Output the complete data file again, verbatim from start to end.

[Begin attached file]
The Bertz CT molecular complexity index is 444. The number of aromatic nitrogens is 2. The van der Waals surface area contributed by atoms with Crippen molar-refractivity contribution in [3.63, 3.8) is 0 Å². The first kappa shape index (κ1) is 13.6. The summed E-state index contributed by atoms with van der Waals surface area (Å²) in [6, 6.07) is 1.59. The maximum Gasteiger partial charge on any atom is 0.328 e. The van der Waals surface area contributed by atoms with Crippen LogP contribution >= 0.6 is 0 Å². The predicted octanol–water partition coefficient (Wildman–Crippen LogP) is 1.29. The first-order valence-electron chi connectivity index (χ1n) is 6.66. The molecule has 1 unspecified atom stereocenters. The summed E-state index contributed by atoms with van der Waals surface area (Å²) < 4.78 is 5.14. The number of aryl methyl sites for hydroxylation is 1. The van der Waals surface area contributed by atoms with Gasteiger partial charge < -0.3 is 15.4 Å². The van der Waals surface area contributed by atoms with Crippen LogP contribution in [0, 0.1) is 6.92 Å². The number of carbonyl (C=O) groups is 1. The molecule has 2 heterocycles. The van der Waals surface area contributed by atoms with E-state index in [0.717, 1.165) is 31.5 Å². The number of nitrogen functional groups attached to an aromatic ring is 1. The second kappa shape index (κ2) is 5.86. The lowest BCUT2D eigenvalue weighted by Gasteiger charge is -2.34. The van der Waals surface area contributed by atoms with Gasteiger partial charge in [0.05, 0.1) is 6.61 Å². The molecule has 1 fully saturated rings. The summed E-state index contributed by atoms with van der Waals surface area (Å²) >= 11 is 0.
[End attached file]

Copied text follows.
The Bertz CT molecular complexity index is 444. The number of aromatic nitrogens is 2. The van der Waals surface area contributed by atoms with Crippen molar-refractivity contribution in [3.63, 3.8) is 0 Å². The first kappa shape index (κ1) is 13.6. The summed E-state index contributed by atoms with van der Waals surface area (Å²) in [6, 6.07) is 1.59. The maximum Gasteiger partial charge on any atom is 0.328 e. The van der Waals surface area contributed by atoms with Crippen LogP contribution >= 0.6 is 0 Å². The predicted octanol–water partition coefficient (Wildman–Crippen LogP) is 1.29. The first-order valence-electron chi connectivity index (χ1n) is 6.66. The molecule has 1 unspecified atom stereocenters. The summed E-state index contributed by atoms with van der Waals surface area (Å²) < 4.78 is 5.14. The number of aryl methyl sites for hydroxylation is 1. The van der Waals surface area contributed by atoms with Gasteiger partial charge < -0.3 is 15.4 Å². The van der Waals surface area contributed by atoms with Crippen LogP contribution in [0, 0.1) is 6.92 Å². The number of carbonyl (C=O) groups is 1. The molecule has 2 heterocycles. The van der Waals surface area contributed by atoms with E-state index in [0.717, 1.165) is 31.5 Å². The number of nitrogen functional groups attached to an aromatic ring is 1. The second kappa shape index (κ2) is 5.86. The lowest BCUT2D eigenvalue weighted by Gasteiger charge is -2.34. The van der Waals surface area contributed by atoms with Gasteiger partial charge in [0.05, 0.1) is 6.61 Å². The molecule has 1 fully saturated rings. The summed E-state index contributed by atoms with van der Waals surface area (Å²) >= 11 is 0.